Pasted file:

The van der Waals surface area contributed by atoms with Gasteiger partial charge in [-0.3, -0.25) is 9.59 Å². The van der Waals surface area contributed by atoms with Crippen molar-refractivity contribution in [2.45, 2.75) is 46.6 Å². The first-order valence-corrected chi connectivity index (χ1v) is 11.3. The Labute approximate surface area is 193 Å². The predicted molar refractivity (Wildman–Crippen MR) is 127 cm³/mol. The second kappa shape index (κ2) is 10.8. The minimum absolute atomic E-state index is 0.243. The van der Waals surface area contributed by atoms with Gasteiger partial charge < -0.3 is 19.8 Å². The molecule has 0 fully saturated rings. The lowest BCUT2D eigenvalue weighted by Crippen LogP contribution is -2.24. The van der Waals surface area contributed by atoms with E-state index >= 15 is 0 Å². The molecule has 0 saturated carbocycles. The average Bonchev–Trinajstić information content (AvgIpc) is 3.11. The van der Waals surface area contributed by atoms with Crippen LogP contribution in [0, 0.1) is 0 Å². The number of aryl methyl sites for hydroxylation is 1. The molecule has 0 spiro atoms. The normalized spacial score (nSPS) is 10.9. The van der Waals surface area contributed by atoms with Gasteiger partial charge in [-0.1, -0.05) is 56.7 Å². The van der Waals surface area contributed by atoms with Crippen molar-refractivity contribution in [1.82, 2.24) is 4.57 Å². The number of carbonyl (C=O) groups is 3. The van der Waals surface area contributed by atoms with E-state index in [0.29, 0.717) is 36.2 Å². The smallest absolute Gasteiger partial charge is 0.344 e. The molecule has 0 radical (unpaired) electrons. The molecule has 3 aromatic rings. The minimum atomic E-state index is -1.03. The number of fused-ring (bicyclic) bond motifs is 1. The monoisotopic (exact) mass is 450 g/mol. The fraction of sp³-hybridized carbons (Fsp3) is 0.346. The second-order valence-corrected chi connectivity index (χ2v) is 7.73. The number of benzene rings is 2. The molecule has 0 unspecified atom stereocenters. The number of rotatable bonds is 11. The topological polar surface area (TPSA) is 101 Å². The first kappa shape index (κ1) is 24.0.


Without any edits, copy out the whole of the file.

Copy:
The van der Waals surface area contributed by atoms with Gasteiger partial charge in [-0.3, -0.25) is 9.59 Å². The van der Waals surface area contributed by atoms with Crippen molar-refractivity contribution in [2.45, 2.75) is 46.6 Å². The first-order valence-corrected chi connectivity index (χ1v) is 11.3. The Labute approximate surface area is 193 Å². The predicted molar refractivity (Wildman–Crippen MR) is 127 cm³/mol. The second kappa shape index (κ2) is 10.8. The minimum absolute atomic E-state index is 0.243. The van der Waals surface area contributed by atoms with Gasteiger partial charge < -0.3 is 19.8 Å². The molecule has 0 fully saturated rings. The lowest BCUT2D eigenvalue weighted by Crippen LogP contribution is -2.24. The van der Waals surface area contributed by atoms with E-state index >= 15 is 0 Å². The molecule has 0 saturated carbocycles. The average Bonchev–Trinajstić information content (AvgIpc) is 3.11. The van der Waals surface area contributed by atoms with Crippen LogP contribution in [0, 0.1) is 0 Å². The number of aryl methyl sites for hydroxylation is 1. The molecule has 0 spiro atoms. The normalized spacial score (nSPS) is 10.9. The van der Waals surface area contributed by atoms with Gasteiger partial charge in [-0.1, -0.05) is 56.7 Å². The van der Waals surface area contributed by atoms with Crippen molar-refractivity contribution in [1.82, 2.24) is 4.57 Å². The number of carbonyl (C=O) groups is 3. The van der Waals surface area contributed by atoms with E-state index in [0.29, 0.717) is 36.2 Å². The smallest absolute Gasteiger partial charge is 0.344 e. The molecule has 0 radical (unpaired) electrons. The molecule has 3 aromatic rings. The minimum atomic E-state index is -1.03. The number of fused-ring (bicyclic) bond motifs is 1. The monoisotopic (exact) mass is 450 g/mol. The fraction of sp³-hybridized carbons (Fsp3) is 0.346. The second-order valence-corrected chi connectivity index (χ2v) is 7.73. The number of benzene rings is 2. The molecule has 0 unspecified atom stereocenters. The number of rotatable bonds is 11. The topological polar surface area (TPSA) is 101 Å². The first kappa shape index (κ1) is 24.0.